Discover Southern Europe, Issue 6, July 2019

Page 28

ITALY   |   A WEEKEND IN MATERA

A weekend in Matera TEXT: CLAIRE WEBB  |  PHOTOS: APT BASILICATA

I

n earlier days Matera was famous for being the ‘shame of Italy’. Its desperately poor citizens resided in caves without running water until the 1950s, when they were forced to relocate and abandon their troglodyte homes. 60 years on, the town has been reborn and its notorious cave-dwelling district, the ‘sassi’, is a UNESCO World Heritage site and its warren of subterranean houses have been converted into sleek hotels, chic restaurants (both offering fantastic value compared to better-known parts of Italy) and atmospheric galleries. 28  |  Issue 6  |  July 2019

This summer the spotlight is on Matera, as it’s been crowned European Capital of Culture, and there are art exhibitions and concerts happening throughout the year. Set aside at least two days to explore the sassi’s labyrinthine lanes, underground sights and wholesome Mediterranean diet.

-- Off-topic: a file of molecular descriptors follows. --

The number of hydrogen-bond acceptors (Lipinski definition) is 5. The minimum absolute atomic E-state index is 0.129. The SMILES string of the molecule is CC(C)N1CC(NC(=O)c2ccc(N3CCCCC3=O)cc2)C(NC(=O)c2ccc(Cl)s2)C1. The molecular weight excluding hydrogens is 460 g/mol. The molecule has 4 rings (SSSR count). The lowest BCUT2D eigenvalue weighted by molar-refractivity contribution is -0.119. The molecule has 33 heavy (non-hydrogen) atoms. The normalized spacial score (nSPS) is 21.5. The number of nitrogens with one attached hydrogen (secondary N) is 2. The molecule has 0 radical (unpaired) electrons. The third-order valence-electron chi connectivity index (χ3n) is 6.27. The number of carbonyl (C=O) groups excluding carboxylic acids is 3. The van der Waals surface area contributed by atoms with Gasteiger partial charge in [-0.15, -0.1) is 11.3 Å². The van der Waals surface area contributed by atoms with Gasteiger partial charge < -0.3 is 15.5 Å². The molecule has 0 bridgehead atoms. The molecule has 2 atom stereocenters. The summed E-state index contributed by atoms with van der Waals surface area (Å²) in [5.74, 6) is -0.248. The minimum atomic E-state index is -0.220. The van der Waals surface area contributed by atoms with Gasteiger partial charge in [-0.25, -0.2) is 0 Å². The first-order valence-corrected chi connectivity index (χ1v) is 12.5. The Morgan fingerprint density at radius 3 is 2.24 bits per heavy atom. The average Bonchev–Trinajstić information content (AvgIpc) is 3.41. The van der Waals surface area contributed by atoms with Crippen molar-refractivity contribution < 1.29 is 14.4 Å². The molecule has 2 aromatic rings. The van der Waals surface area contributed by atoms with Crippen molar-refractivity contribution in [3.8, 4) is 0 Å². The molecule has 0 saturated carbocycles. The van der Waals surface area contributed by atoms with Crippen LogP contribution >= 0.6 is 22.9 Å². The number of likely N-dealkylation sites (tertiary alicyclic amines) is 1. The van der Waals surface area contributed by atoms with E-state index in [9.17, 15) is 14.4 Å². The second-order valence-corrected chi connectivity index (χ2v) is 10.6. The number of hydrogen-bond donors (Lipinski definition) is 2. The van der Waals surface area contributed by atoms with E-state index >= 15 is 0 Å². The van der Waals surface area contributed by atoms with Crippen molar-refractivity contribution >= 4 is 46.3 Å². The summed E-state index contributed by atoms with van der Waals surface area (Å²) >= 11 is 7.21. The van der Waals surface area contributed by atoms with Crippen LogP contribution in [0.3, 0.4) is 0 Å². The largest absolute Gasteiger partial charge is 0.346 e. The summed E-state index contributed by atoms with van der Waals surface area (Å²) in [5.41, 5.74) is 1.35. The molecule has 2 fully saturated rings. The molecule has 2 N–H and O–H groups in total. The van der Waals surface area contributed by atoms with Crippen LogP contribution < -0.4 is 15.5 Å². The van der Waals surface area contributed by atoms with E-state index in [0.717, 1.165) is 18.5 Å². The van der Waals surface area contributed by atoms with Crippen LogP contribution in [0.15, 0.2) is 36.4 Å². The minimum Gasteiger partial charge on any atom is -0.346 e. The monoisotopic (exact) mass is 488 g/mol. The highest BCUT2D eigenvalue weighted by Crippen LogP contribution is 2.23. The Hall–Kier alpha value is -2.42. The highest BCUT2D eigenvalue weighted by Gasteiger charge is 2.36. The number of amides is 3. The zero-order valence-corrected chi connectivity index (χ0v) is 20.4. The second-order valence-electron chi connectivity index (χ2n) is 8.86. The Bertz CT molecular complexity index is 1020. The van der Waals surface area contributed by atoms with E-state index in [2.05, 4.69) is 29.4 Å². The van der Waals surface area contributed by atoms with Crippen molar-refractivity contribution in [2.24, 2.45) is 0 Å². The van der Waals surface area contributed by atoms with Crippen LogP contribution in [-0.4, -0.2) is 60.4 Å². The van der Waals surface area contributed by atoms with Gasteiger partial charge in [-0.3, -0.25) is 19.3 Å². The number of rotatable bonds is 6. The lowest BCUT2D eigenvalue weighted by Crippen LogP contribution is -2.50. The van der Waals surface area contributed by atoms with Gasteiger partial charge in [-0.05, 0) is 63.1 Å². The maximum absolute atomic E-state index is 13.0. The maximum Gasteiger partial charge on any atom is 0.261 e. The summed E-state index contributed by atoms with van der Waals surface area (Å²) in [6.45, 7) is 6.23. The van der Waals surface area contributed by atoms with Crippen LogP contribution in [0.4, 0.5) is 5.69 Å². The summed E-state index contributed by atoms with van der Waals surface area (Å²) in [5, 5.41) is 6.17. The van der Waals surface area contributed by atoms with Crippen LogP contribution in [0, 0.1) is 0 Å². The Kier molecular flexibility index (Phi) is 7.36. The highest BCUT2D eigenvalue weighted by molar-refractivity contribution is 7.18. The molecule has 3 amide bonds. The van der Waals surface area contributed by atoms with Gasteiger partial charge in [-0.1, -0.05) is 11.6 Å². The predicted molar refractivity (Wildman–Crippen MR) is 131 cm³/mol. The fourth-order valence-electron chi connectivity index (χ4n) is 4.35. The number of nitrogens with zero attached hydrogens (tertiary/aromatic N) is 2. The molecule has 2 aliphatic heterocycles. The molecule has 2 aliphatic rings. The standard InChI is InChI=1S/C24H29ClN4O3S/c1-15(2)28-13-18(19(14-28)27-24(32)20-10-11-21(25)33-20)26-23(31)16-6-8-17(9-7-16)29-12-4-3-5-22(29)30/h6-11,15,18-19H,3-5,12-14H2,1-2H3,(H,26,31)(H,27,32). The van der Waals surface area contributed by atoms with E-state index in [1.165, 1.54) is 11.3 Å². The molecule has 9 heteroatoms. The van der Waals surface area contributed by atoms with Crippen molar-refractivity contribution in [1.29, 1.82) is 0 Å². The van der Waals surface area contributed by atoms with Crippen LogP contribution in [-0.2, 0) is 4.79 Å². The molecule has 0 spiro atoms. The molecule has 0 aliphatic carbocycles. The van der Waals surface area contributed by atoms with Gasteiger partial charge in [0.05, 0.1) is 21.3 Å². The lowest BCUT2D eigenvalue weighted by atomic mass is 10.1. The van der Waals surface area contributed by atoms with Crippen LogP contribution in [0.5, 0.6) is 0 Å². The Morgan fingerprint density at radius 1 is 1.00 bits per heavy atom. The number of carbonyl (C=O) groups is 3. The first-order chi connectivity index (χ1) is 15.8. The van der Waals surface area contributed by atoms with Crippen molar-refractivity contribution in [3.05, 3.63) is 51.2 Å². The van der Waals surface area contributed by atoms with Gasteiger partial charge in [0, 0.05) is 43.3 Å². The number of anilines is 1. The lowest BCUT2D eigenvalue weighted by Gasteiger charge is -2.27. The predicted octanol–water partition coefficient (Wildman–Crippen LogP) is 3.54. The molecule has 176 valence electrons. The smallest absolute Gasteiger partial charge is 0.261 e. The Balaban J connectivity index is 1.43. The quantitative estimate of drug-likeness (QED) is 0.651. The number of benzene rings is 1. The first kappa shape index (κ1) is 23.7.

Day One Start your weekend with a mooch around the market that takes place every day in the square at the heart of the old town, Piazza Vittorio Veneto. Vendors holler their prices as locals stock up on fresh fruit, cold cuts, ricotta and warm loaves of Matera’s bread, which is prized for its thick crust and soft golden crumb. The yawning hole in the piazza is the mouth of Palombaro Lungo, a giant cistern that used to supply the city’s water. This ingen-

RESERVED COPYRIGHT BY PHOTOS ARCHIVE APT BASILICATA

Whilst crowds may swarm on Venice and Florence, Matera, the southern town in the region of Basilicata – the instep of Italy’s ‘boot’ – is still relatively quiet, despite being rapidly recognised as one of Italy’s most enchanting destinations.